Those who know me shouldn’t be surprised that this book is more than just an update. The 3rd edition features five completely new chapters covering the new HTML5 APIs such as history state managements, canvas, offline applications, web workers, and more. Throughout the book, I’ve added references to changes in ECMAScript 5, including how strict mode works and how to use the new object-creation APIs. All of the existing chapters were also updated with the latest browser support information including mobile support (sadly, that will always be a bit out-of-date). A special appendix about ECMAScript Harmony is also included to give you a taste of the future.
I’m also incredibly honored to have a foreword written by Rey Bango. Rey had so many kind words about the 2nd edition that I was thrilled when he agreed to write the foreword for this one. And here it is:
I look back at my career (now 20+ years) and in between coming to the realization that my grey hairs
have really sprouted out, I reflect on the technologies and people that have dramatically affected
my professional life and decisions. If I had to choose one technology, though, that has had the single
Like many, I looked at it as a play language relegated to doing rotating banners and sprinkling some
interesting effects on pages. I was a server-side developer and we didn’t play with toy languages, damn
it! But then something happened: Ajax.
I’ll never forget hearing the buzzword “Ajax” all over the place and thinking that it was some very cool,
new and innovative technology. I had to check it out and as I read about it, I was floored when I realized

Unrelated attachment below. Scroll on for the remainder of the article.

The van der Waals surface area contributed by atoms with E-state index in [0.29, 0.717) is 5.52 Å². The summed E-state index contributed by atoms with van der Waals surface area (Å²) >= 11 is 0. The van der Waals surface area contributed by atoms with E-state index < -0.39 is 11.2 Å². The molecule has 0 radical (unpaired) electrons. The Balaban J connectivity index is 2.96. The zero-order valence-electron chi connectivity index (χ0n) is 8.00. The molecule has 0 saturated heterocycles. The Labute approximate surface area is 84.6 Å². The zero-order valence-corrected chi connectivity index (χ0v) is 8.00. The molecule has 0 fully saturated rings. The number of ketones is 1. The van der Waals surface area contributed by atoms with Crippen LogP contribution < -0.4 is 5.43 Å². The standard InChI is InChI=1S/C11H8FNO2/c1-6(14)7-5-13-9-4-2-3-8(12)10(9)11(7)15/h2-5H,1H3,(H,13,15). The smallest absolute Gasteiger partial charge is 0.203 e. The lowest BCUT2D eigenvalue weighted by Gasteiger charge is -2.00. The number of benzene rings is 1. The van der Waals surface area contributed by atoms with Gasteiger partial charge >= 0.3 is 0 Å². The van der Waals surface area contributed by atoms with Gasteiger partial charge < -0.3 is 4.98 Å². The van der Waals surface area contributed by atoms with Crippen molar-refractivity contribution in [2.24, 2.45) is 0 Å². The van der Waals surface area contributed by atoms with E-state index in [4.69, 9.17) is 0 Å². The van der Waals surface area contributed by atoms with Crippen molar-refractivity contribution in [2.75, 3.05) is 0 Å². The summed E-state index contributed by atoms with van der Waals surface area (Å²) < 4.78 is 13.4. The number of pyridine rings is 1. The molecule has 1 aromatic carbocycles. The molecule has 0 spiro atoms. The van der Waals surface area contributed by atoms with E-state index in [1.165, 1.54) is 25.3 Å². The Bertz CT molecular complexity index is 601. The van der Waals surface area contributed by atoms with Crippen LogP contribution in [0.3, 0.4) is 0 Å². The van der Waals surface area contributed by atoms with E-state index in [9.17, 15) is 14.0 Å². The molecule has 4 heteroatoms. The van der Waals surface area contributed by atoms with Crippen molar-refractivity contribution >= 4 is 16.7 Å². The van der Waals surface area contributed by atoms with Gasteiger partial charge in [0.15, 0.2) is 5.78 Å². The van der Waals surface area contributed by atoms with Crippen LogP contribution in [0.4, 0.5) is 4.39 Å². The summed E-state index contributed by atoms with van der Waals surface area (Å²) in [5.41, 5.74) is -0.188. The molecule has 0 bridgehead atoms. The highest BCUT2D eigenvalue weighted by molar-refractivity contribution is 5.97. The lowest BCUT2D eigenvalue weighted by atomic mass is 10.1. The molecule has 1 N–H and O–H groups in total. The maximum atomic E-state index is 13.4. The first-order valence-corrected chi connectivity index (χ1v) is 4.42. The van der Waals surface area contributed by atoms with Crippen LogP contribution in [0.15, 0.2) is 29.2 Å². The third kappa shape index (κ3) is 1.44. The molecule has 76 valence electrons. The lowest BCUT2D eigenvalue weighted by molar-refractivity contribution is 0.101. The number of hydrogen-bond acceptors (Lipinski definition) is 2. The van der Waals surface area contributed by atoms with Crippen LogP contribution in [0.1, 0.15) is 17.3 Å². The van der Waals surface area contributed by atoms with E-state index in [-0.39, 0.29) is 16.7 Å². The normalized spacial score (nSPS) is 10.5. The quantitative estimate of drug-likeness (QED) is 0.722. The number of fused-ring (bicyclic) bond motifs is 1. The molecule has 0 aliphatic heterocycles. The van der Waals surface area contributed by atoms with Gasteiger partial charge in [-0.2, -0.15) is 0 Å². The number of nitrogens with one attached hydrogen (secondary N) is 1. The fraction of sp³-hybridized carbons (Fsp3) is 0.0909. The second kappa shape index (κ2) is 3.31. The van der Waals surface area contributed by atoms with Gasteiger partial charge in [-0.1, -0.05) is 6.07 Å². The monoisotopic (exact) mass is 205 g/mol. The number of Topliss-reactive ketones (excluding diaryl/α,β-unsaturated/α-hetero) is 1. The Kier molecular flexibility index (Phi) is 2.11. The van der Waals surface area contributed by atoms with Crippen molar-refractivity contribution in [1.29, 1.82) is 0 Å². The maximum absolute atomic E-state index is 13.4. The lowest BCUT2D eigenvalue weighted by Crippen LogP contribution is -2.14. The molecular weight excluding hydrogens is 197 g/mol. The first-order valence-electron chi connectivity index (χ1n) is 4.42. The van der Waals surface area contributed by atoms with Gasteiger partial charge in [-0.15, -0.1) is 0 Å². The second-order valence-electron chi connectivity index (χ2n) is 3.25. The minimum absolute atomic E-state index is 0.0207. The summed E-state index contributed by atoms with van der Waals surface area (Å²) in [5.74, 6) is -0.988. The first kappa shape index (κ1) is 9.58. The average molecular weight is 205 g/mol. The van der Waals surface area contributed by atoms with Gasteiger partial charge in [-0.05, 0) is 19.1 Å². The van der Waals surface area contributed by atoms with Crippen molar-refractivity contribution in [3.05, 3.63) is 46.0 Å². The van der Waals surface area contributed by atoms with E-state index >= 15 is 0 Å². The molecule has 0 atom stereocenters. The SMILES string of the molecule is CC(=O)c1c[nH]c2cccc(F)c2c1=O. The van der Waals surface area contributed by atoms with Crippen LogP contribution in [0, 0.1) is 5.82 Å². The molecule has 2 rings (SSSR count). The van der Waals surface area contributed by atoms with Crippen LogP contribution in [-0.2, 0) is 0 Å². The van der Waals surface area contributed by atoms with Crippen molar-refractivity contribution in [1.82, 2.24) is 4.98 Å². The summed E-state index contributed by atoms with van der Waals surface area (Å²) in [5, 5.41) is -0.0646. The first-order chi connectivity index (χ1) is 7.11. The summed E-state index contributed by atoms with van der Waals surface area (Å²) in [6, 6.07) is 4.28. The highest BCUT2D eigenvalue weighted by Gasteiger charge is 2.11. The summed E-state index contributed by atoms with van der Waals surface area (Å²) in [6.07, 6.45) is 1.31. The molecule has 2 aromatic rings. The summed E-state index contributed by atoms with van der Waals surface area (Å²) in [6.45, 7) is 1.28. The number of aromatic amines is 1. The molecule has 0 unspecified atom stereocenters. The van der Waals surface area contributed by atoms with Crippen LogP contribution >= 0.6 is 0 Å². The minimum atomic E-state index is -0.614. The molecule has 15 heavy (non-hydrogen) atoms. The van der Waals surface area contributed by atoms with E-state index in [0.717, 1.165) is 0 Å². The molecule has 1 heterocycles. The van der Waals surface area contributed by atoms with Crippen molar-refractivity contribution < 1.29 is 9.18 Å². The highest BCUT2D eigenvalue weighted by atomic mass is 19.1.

that the toy language I had so readily dismissed was now the technology that was on the lips of every
professional web developer. And suddenly, my perception changed. As I continued to explore past what
offer. So I embraced it wholeheartedly working to understand the language, joining the jQuery project
team and focusing on client-side development. Life was good.
see as rockstars and mentors. Nicholas Zakas is one of those developers. I remember reading the second edition of this very book and feeling like, despite all of my years of tinkering, I had learned so much.
And the book felt genuine and thoughtful, as if Nicholas understood that his audience’s experience
level would vary and that he needed to manage the tone accordingly. That really stood out in terms of
technical books. Most authors try to go into the deep-dive techno-babble to impress. This was different
and it immediately became my go-to book and the one I recommended to any developer that wanted
valuable a resource it is.
And then, at a jQuery conference, I had the amazing fortune of actually meeting Nicholas in person.
properties in the world (Yahoo!) and he was one of the nicest people I had ever met. I admit, I was a bit
starstruck when I met him and the great thing is that he was just this incredibly down-to-earth person
who just wanted to help developers be great. So not only did his book change the way I thought about
When Nicholas asked me to write this foreword, I can’t explain how flattered I was. Here I am being the
opening act for the guru. It’s a testament to how cool of a person he is. Most importantly though, it
books and there are certainly awesome titles out there. This book, though, offers in my opinion the total
transition from introductory topics such as expressions and variable declarations to advanced topics
such as closures and object-oriented development is what sets it apart from other books that are either
the “every man’s” book that will help you write code that you’ll be proud of and build websites that will
excite and delight.
Sr. Technical Evanglist, Microsoft Corporation
jQuery Project Team
I hope that Rey, and all of you, enjoy the 3rd edition just as much as (if not more than) the 2nd edition. The book is available for purchase at Amazon and available for download as an ebook from Wrox.